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Legal age for tobacco purchases raised to 21
Local stores report few problems
under 21

Some young smokers may have been surprised this week to find that the federal government has raised the legal age to buy tobacco from 18 to 21.

President Donald Trump signed the change into law Dec. 20, but there was initially no mandate on when the law would become effective. However, according to a recent announcement since then by the Food and Drug Administration, the law went into effect “immediately.”

An announcement on the FDA website ( reads: “Note: On December 20, 2019, the President signed legislation to amend the Federal Food, Drug, and Cosmetic Act, and raise the federal minimum age of sale of tobacco products from 18 to 21 years. It is now illegal for a retailer to sell any tobacco product — including cigarettes, cigars and e-cigarettes — to anyone under 21. FDA will provide additional details on this issue as they become available.”

While further conditions are yet to be announced, the law is in place, and most retailers are displaying signs making customers aware of the change.

One clerk at a local convenience store told the Statesboro Herald on Friday that her corporate office had not issued a statement, and they were still selling tobacco products to those 18 and older. However, several other convenience store managers said they posted signs and are checking IDs to make sure they are only selling to those 21 and older.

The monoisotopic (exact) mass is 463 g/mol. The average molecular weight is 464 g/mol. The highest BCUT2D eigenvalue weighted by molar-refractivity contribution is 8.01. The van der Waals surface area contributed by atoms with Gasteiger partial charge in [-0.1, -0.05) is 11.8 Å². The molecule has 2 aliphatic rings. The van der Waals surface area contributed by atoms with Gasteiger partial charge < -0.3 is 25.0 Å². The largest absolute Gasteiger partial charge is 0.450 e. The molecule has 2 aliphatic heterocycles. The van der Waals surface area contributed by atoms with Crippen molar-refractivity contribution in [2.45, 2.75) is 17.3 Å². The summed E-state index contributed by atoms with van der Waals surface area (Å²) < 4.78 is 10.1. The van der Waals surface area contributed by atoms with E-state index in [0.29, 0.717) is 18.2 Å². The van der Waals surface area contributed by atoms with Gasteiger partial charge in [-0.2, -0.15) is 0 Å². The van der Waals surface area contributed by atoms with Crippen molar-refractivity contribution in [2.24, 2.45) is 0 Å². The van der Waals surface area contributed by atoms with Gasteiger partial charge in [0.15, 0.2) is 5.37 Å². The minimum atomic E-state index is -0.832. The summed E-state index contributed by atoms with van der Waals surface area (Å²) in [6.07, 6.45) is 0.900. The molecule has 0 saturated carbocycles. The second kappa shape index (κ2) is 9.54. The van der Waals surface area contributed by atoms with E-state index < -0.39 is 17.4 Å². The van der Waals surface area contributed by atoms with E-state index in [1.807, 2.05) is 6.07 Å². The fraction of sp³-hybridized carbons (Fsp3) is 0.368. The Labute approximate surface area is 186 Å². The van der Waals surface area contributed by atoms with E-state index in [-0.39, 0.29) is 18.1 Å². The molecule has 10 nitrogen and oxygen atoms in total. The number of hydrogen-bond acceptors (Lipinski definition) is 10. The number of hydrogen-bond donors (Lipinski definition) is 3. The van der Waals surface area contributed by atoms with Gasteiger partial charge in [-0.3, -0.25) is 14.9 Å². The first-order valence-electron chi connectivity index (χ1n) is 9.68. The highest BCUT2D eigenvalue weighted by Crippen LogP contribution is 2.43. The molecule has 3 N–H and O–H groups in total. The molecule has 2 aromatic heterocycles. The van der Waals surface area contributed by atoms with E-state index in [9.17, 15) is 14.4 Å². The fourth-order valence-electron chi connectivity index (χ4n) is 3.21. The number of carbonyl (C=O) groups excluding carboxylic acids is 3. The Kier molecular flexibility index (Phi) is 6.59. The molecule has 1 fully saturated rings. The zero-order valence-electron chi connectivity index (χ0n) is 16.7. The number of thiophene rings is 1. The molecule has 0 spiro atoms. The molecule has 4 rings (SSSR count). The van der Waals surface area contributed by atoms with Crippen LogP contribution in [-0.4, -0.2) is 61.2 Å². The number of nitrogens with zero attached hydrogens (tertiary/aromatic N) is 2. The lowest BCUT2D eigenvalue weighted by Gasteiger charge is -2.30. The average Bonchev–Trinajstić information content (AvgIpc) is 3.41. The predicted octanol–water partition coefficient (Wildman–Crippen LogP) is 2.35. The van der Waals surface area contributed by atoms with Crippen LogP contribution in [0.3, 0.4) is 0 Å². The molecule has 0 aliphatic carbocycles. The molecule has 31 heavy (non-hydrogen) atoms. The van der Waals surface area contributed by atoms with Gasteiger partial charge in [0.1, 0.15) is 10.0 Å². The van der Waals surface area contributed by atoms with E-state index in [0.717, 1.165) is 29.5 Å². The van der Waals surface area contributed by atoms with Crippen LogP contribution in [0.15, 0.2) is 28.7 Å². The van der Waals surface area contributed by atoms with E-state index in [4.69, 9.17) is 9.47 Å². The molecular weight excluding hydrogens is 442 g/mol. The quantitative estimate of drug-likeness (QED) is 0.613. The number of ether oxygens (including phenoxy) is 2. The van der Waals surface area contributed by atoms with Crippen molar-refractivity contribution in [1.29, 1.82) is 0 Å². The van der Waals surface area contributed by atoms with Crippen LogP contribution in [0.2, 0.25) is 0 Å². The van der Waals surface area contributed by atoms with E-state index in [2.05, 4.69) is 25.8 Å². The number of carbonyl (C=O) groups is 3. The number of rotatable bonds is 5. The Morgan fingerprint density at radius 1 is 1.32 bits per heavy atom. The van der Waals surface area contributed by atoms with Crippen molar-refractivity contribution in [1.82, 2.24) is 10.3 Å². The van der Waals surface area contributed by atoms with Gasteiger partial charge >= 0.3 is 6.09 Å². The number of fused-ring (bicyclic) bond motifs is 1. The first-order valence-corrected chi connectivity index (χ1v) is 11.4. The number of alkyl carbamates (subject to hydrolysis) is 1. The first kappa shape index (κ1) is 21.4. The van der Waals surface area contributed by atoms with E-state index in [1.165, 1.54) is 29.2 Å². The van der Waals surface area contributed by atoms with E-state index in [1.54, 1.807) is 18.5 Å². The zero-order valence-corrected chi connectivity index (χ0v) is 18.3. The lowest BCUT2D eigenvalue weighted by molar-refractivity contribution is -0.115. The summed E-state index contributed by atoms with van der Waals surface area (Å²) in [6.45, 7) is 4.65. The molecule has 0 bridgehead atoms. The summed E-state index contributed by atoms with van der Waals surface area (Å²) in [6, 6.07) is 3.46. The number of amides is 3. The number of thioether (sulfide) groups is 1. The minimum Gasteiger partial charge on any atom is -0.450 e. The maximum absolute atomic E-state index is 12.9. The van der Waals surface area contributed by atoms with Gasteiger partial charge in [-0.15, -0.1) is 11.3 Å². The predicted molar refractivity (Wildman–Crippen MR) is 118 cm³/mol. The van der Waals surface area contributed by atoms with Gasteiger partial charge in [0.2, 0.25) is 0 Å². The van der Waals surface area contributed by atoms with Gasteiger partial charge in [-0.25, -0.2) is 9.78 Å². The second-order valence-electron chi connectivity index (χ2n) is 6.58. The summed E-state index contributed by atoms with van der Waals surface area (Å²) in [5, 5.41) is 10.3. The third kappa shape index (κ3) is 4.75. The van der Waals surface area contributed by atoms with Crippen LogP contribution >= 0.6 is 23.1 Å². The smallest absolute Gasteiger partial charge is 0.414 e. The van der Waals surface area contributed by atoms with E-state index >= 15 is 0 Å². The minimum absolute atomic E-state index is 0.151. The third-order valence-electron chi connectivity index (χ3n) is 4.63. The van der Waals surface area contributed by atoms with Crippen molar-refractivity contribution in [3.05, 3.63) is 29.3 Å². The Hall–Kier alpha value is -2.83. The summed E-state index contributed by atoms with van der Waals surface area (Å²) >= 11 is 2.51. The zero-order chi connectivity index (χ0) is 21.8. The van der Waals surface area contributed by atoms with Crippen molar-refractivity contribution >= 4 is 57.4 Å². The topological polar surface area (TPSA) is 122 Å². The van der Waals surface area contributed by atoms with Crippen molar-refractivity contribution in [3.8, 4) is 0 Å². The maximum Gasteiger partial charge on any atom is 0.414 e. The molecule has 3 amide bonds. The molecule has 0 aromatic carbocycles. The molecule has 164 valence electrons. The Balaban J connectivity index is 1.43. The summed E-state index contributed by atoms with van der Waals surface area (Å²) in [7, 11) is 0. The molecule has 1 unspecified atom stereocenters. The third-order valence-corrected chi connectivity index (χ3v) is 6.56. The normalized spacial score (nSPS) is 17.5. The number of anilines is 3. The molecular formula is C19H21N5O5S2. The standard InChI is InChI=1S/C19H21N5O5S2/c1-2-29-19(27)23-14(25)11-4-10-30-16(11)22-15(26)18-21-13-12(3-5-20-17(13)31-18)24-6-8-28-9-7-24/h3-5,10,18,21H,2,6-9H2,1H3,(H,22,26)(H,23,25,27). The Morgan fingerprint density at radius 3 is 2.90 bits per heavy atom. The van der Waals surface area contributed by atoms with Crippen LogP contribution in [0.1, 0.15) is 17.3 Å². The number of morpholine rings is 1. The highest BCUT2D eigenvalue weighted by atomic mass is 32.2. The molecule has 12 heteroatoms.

Jordan McKeehan, manager of Pojo’s on Country Club Road near Statesboro, said some customers have been “shocked” to find the legal age for tobacco is now the same as that for alcohol, but no one has been upset with the change.

“So far, no real complaints,” she said.

At the GATE station on South Main Street, many customers were unaware of the new law, but “we haven’t had anyone” get angry, said manager Andrea Wiles. However, “they don’t like it.”

A few have been disgruntled at the Northside Drive East GATE, said manager Jessica Meadows.

“A few have got upset, but a lot of our customers are older. That, and we have (the law) posted,” she said.

Angela King, who manages the Enmarket on Northside Drive West, said some customers have been more disappointed than angry.

“They were a little bummed” to be turned down when trying to buy cigarettes when just a few days ago they were legal, she said. “But they have been respectful about it.”

The FDA will continue conducting random undercover checks of businesses to ensure and monitor compliance, according to the website.

The law covers e-cigarettes, cigarettes, cigars, pipe tobacco, vape pens, vape oils and all tobacco-related products.


Herald reporter Holli Deal Saxon may be reached at (912) 489-9414.

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